FAQ – I signed the listing documents and the house is on the MLS; what’s my role now?

Written by Posted On Wednesday, 22 March 2017 04:09

Understanding the Real Estate Process from A – Z – A Seller’s Guide to Real Estate – Part 4


This is the fourth post of a series in an FAQ format that I hope will help would be sellers better understand the real estate process that they are about to go through. There will be a follow-on series for real estate buyers.


FAQ – I signed the listing documents and the house is on the MLS; what’s my role now?


There’s a tendency to think that you have no role in the marketing of your house; but, that is not CONDITION, CLUTTER and CLEANLINESS? That was not a one-time commitment on your part to get the house ready for the market; those three things must be maintained through the listing period and until closing. Success during the listing period is dependent upon the “three P’s” of real estate – PRICE, PERSISTANCE and PERSERVERANCE.

correct. Remember the “three C’s” from the second post in this series –


If you followed the advice that I gave in the first post you got yourself a GOOD Realtor® and during the listing process, he/she produced a Market Analysis that gave you good advice on the market value of your house. Hopefully you heeded that advice and have priced the house properly IN the market Price is not an issue. If he/she hasn’t already done so, you might assist them in taking the interior pictures. If it’s winter now, perhaps you might have some summer pictures that they could use. The main thing is that is be straightened up and neat for the pictures.

and not just thrown it ON the market at some overvalued price. So, let’s assume, for the moment, that


That leaves Persistence and Perseverance, which are things that the agent is counting on you for during the listing. You must persist everyday with the necessary straightening up and cleaning that are necessary to make sure that the house is show ready when you leave for work or start the rest of your daily tasks. The realtor is also counting on you to preserver through the persona hardships that may occur during the listing. Life cannot go on with “business as usual” when you rare listed. There will be showing request that conflict with something else that you or the family would like to do. Those requests must take precedence, since every showing request was made by the person who will want to buy your house (or at least that is the way you must think). 


Listing the house can be especially hard on families with small children or with pets. They don’t understand what is going on and it can be frightening and traumatizing for both children and pets.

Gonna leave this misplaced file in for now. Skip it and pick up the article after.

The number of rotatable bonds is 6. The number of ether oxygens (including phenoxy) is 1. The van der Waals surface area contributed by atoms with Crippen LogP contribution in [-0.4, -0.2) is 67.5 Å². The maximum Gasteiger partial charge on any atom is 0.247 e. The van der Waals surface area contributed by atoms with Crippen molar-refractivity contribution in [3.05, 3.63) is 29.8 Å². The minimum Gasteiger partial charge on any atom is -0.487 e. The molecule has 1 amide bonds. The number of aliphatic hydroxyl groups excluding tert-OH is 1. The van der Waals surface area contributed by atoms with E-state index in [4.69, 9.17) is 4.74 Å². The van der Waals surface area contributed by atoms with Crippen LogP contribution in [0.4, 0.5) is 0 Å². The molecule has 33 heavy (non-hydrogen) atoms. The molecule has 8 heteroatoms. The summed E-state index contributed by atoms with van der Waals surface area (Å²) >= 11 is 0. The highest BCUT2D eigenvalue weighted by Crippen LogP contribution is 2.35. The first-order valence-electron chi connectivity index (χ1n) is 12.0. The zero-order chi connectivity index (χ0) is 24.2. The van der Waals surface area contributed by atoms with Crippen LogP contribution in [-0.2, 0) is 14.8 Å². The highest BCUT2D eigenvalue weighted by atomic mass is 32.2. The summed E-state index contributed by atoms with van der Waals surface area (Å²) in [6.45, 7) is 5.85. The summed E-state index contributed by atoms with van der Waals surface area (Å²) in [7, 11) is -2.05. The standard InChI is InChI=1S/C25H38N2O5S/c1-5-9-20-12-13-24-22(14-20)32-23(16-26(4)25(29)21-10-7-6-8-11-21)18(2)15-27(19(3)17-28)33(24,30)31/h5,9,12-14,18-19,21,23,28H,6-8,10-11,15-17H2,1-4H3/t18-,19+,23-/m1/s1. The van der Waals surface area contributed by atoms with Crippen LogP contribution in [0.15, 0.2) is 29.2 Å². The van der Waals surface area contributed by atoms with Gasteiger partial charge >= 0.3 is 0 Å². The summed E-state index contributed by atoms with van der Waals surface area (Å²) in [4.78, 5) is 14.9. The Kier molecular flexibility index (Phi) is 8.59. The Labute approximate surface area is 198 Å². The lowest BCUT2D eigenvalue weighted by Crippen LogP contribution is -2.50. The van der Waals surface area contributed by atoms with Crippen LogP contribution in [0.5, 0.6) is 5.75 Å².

Some families have turned the morning routine of straightening up and putting away toys and things into a game with their children to help make it easier on them. You will need to make a special effort to help children understand why you are selling the only home that they may have ever known and why it’s going to be alright, maybe even better, where you plan to live next. It’s also a time to get them used to packing up their stuff for the coming move. That will help de-clutter the place for showings, too. 


It is important that visitors be alerted by the Showing Appointment Center that there are pets in the house, if they are to stay in the house during showings. Some visitors may have severe allergies to the dander in the air from pets and need to be alerted. Don’t be surprised if some showings get canceled because of that issue. It may be necessary to arrange for pets to go to day care at a local kennel, if you can’t take time out to go home and remove them for showing or crate them for the day. Cats pose their own problems for Realtors and visitors (would they have it any other way?) and it may be necessary to confine them to certain rooms if they behave aggressively with visitors or may

aggressively try to escape when visitors open the door. Even docile cats who may run and hide when strangers come into the house and may surprise visitors later if they run out from under a bed or hiss at a visitor who gets too near. Certainly extra attention must be paid to cat litter boxes during the listing, so that the odor does not become an issue for visitors.